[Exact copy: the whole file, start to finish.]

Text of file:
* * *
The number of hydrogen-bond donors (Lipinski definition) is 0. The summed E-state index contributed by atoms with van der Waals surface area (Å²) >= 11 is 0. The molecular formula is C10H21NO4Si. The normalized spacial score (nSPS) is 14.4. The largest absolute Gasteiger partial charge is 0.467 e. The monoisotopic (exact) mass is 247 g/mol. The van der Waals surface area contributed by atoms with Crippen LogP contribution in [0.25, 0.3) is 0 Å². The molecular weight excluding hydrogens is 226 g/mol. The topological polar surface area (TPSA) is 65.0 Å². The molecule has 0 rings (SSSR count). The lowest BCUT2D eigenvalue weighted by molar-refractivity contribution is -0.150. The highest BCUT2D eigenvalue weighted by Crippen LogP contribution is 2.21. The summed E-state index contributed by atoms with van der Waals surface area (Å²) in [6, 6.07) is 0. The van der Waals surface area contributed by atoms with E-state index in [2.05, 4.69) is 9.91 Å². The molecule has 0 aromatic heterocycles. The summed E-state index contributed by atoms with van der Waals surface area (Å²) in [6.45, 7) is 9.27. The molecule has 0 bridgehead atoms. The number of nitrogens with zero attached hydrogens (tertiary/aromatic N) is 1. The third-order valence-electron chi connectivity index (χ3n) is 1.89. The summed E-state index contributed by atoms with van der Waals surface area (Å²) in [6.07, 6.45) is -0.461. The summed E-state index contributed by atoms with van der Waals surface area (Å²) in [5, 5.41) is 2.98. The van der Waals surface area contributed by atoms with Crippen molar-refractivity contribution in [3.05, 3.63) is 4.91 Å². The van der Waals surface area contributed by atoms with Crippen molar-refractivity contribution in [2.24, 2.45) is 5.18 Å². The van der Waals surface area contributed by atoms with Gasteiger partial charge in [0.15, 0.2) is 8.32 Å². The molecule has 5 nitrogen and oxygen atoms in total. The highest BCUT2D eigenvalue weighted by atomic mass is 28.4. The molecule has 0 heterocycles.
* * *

The number of hydrogen-bond donors (Lipinski definition) is 0. The summed E-state index contributed by atoms with van der Waals surface area (Å²) >= 11 is 0. The molecular formula is C10H21NO4Si. The normalized spacial score (nSPS) is 14.4. The largest absolute Gasteiger partial charge is 0.467 e. The monoisotopic (exact) mass is 247 g/mol. The van der Waals surface area contributed by atoms with Crippen LogP contribution in [0.25, 0.3) is 0 Å². The molecular weight excluding hydrogens is 226 g/mol. The topological polar surface area (TPSA) is 65.0 Å². The molecule has 0 rings (SSSR count). The lowest BCUT2D eigenvalue weighted by molar-refractivity contribution is -0.150. The highest BCUT2D eigenvalue weighted by Crippen LogP contribution is 2.21. The summed E-state index contributed by atoms with van der Waals surface area (Å²) in [6, 6.07) is 0. The van der Waals surface area contributed by atoms with E-state index in [2.05, 4.69) is 9.91 Å². The molecule has 0 aromatic heterocycles. The summed E-state index contributed by atoms with van der Waals surface area (Å²) in [6.45, 7) is 9.27. The molecule has 0 bridgehead atoms. The number of nitrogens with zero attached hydrogens (tertiary/aromatic N) is 1. The third-order valence-electron chi connectivity index (χ3n) is 1.89. The summed E-state index contributed by atoms with van der Waals surface area (Å²) in [6.07, 6.45) is -0.461. The summed E-state index contributed by atoms with van der Waals surface area (Å²) in [5, 5.41) is 2.98. The van der Waals surface area contributed by atoms with Crippen molar-refractivity contribution in [3.05, 3.63) is 4.91 Å². The van der Waals surface area contributed by atoms with Crippen molar-refractivity contribution in [2.24, 2.45) is 5.18 Å². The van der Waals surface area contributed by atoms with Gasteiger partial charge in [0.15, 0.2) is 8.32 Å². The molecule has 5 nitrogen and oxygen atoms in total. The highest BCUT2D eigenvalue weighted by atomic mass is 28.4. The molecule has 0 heterocycles.